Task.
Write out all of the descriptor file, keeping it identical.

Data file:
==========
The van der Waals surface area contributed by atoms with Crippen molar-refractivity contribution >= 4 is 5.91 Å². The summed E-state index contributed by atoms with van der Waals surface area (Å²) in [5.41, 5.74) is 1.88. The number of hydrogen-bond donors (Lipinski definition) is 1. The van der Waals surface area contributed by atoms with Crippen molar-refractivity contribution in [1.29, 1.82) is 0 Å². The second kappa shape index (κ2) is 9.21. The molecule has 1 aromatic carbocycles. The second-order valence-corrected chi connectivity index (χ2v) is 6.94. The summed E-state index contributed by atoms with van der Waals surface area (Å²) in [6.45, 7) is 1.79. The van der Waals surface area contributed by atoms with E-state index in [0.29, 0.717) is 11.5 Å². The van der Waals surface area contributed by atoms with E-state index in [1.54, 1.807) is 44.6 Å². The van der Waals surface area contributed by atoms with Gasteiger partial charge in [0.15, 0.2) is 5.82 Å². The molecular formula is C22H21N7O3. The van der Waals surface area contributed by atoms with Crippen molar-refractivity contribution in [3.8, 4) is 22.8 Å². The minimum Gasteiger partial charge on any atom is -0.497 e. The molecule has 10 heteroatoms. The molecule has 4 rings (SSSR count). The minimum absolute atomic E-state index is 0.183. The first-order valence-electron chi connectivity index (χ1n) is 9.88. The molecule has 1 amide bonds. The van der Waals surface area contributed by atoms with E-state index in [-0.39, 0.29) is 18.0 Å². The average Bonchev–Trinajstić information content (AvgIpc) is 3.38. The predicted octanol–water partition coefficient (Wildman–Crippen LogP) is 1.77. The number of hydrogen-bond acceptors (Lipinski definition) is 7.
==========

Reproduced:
The van der Waals surface area contributed by atoms with Crippen molar-refractivity contribution >= 4 is 5.91 Å². The summed E-state index contributed by atoms with van der Waals surface area (Å²) in [5.41, 5.74) is 1.88. The number of hydrogen-bond donors (Lipinski definition) is 1. The van der Waals surface area contributed by atoms with Crippen molar-refractivity contribution in [1.29, 1.82) is 0 Å². The second kappa shape index (κ2) is 9.21. The molecule has 1 aromatic carbocycles. The second-order valence-corrected chi connectivity index (χ2v) is 6.94. The summed E-state index contributed by atoms with van der Waals surface area (Å²) in [6.45, 7) is 1.79. The van der Waals surface area contributed by atoms with E-state index in [0.29, 0.717) is 11.5 Å². The van der Waals surface area contributed by atoms with E-state index in [1.54, 1.807) is 44.6 Å². The van der Waals surface area contributed by atoms with Gasteiger partial charge in [0.15, 0.2) is 5.82 Å². The molecular formula is C22H21N7O3. The van der Waals surface area contributed by atoms with Crippen molar-refractivity contribution in [3.8, 4) is 22.8 Å². The minimum Gasteiger partial charge on any atom is -0.497 e. The molecule has 10 heteroatoms. The molecule has 4 rings (SSSR count). The minimum absolute atomic E-state index is 0.183. The first-order valence-electron chi connectivity index (χ1n) is 9.88. The molecule has 1 amide bonds. The van der Waals surface area contributed by atoms with E-state index in [-0.39, 0.29) is 18.0 Å². The average Bonchev–Trinajstić information content (AvgIpc) is 3.38. The predicted octanol–water partition coefficient (Wildman–Crippen LogP) is 1.77. The number of hydrogen-bond acceptors (Lipinski definition) is 7.